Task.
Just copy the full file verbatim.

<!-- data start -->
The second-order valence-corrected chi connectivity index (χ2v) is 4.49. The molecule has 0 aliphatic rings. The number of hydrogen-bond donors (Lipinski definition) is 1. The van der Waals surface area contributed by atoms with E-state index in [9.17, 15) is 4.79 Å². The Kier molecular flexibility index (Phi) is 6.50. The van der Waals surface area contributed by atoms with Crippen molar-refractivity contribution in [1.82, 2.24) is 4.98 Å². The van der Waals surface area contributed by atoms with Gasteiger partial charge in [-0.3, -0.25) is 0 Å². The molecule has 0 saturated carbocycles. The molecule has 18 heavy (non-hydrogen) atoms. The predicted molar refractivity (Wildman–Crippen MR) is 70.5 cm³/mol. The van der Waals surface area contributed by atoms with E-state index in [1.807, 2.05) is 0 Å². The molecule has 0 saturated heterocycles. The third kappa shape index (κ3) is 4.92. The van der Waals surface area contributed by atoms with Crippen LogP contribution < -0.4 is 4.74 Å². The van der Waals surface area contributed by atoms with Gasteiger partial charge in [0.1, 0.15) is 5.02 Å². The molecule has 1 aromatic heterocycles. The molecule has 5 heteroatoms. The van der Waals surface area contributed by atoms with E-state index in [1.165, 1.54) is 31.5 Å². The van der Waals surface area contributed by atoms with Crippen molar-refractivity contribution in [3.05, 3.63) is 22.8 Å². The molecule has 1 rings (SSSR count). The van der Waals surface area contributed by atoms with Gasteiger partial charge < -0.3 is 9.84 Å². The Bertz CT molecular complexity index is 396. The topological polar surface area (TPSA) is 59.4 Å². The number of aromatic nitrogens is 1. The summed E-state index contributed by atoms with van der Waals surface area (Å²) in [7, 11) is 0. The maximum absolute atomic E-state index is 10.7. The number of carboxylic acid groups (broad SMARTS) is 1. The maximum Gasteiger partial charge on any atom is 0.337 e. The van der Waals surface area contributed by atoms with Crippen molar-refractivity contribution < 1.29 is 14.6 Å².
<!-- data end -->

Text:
The second-order valence-corrected chi connectivity index (χ2v) is 4.49. The molecule has 0 aliphatic rings. The number of hydrogen-bond donors (Lipinski definition) is 1. The van der Waals surface area contributed by atoms with E-state index in [9.17, 15) is 4.79 Å². The Kier molecular flexibility index (Phi) is 6.50. The van der Waals surface area contributed by atoms with Crippen molar-refractivity contribution in [1.82, 2.24) is 4.98 Å². The van der Waals surface area contributed by atoms with Gasteiger partial charge in [-0.3, -0.25) is 0 Å². The molecule has 0 saturated carbocycles. The molecule has 18 heavy (non-hydrogen) atoms. The predicted molar refractivity (Wildman–Crippen MR) is 70.5 cm³/mol. The van der Waals surface area contributed by atoms with E-state index in [1.807, 2.05) is 0 Å². The molecule has 0 saturated heterocycles. The third kappa shape index (κ3) is 4.92. The van der Waals surface area contributed by atoms with Crippen LogP contribution < -0.4 is 4.74 Å². The van der Waals surface area contributed by atoms with Gasteiger partial charge in [0.1, 0.15) is 5.02 Å². The molecule has 1 aromatic heterocycles. The molecule has 5 heteroatoms. The van der Waals surface area contributed by atoms with E-state index in [1.165, 1.54) is 31.5 Å². The van der Waals surface area contributed by atoms with Crippen molar-refractivity contribution in [3.05, 3.63) is 22.8 Å². The molecule has 1 rings (SSSR count). The van der Waals surface area contributed by atoms with Gasteiger partial charge < -0.3 is 9.84 Å². The Bertz CT molecular complexity index is 396. The topological polar surface area (TPSA) is 59.4 Å². The number of aromatic nitrogens is 1. The summed E-state index contributed by atoms with van der Waals surface area (Å²) in [7, 11) is 0. The maximum absolute atomic E-state index is 10.7. The number of carboxylic acid groups (broad SMARTS) is 1. The maximum Gasteiger partial charge on any atom is 0.337 e. The van der Waals surface area contributed by atoms with Crippen molar-refractivity contribution < 1.29 is 14.6 Å².